Businesses left all at sea over restart of foreign travel

5:55 pm on 14 May 2020

By Brigitte Morten*

Opinion - The 2020 Budget feels like we are back where we started. Just like in late 2017, at the start of the fifth Labour government there was a lot of good intention and a lot of money splashing around. But no plan to make them work together.

Wellington Airport - Singapore Airlines plane landing

Tourism operators won't survive on domestic travel alone - they need international tourists and students, Brigitte Morten writes. Photo: RNZ / Rebekah Parsons-King

There was no doubt from the Minister of Finance's Budget speech that he has been working incredibly long and hard hours to try and shape a Budget turned on its head eight weeks ago. But if you are a stressed or worried New Zealander, it is unlikely that you would have been reassured by what he had to say.

And that is where the Leader of the Opposition Simon Bridges rightly targeted his criticism. Highlighting not what was in the Budget, but what wasn't - a plan for growth.

Looking at their respective speeches in the House tells you a lot about what the main parties will be talking about until election day.

Businesses need clarity

Most businesses watching the Budget speeches would be looking for certainty - namely, where are their customers coming from. Budget day is not usually the day that you make other significant announcements.

But without a plan on when and how borders could open knowing you can access the wage subsidy for an additional 10 weeks is not going to allow a business to believe it can keep going.

University research programmes will be cut without the return of international students. Tourism operators won't survive on domestic travel alone. Primary product supply chains will decrease without a growing export market.

Bridges called on the prime minister to trust New Zealanders to get back to work. It was clear that he was also asking for a border announcement sooner rather than later.

This has been his message for weeks and many have slammed him for it. But the significant increase in alert level 3 breaches, the government's bungle on funeral attendance numbers and return to some forms of normalcy under level 2 show that this message is one that is now resonating with New Zealanders.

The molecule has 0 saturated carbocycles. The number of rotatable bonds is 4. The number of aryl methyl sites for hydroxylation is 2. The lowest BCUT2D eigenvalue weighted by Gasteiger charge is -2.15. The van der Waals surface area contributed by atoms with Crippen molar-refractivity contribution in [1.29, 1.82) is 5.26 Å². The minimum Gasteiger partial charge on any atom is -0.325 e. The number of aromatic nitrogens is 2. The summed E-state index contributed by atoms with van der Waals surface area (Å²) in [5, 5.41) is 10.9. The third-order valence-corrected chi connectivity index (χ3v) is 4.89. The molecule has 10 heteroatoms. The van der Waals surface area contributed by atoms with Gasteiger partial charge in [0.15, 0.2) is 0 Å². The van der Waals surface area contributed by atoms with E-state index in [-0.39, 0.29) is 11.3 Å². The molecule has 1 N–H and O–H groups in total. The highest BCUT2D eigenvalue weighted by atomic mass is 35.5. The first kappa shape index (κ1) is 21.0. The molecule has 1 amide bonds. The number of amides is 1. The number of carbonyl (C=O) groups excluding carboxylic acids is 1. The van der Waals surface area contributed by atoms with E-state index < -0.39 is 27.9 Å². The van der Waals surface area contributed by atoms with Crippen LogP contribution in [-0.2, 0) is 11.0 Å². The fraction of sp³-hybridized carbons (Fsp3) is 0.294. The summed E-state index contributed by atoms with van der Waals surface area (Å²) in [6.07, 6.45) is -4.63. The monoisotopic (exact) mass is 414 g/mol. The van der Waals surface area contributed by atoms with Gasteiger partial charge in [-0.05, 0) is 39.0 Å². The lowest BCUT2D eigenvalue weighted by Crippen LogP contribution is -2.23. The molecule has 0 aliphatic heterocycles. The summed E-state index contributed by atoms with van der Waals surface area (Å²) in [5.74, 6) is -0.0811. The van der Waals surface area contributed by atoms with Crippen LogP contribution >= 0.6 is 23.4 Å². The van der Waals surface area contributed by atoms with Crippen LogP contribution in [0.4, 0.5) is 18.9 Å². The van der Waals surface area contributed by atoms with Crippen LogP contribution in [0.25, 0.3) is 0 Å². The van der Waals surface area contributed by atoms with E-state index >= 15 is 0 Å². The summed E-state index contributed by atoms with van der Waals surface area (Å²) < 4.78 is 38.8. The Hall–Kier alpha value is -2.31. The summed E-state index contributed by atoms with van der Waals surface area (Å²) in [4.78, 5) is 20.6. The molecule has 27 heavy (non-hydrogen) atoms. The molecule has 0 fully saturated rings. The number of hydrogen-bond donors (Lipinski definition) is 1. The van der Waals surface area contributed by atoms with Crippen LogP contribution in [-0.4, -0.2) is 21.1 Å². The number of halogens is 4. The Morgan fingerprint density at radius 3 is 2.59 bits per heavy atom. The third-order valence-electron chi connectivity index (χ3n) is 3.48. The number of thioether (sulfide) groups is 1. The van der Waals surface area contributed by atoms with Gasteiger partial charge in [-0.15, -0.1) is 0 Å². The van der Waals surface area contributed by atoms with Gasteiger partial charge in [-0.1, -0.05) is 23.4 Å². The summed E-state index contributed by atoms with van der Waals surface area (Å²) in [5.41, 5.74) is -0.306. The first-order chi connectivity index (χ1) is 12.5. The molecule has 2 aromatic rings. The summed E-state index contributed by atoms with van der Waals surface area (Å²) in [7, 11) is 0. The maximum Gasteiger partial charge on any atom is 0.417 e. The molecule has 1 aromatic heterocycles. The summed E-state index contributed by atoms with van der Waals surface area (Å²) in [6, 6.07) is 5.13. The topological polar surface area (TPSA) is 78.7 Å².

Unfortunately for Bridges, the earliest National can hope to implement their plan is at least four months away. Regardless of what he had to say in his Budget reply, New Zealanders couldn't take reassurance for the immediate future from anything he said.

National leader Simon Bridges speaks to media during a press conference at Parliament on 21 April 2020

Some of Simon Bridges' criticisms of the government are now resonating with New Zealand voters. Photo: 2020 Getty Images

But based on the Budget's lack of detail after the election is probably also the soonest, at best, we will see Labour's actual spend. An infrastructure announcement delayed to maximise electoral impact will mean that more businesses fold and more people are on the dole. A promise to spend money is far removed from that money turning up in people's wages.

Just ask those looking for the KiwiBuild houses.

Not that voters are really listening to Budget speeches anyway. These are mostly for the respective caucuses and party support bases. On the Left, they will be happy to see more money for state houses but disappointed there has been no increase to welfare. On the Right, they will be happy to see National's targeted business plans but disappointed that Bridges didn't go harder in attacking the government.

There has been a lot of discussion during this crisis of things not returning to what they were. That it is our chance to change things for the better. But if today's Budget is a sign of things to come, then this is clearly not going to happen.

It looks like we will be heading into the 2020 election in the same position as we started this term of government. Labour has got the Treasury books but no plan. National has a plan but no ability to spend.

* Brigitte Morten is a senior consultant for public law firm, Franks Ogilvie. Prior to that she was a senior ministerial adviser for the previous National-led government, and an adviser and campaign director for Australia's Liberal Party.

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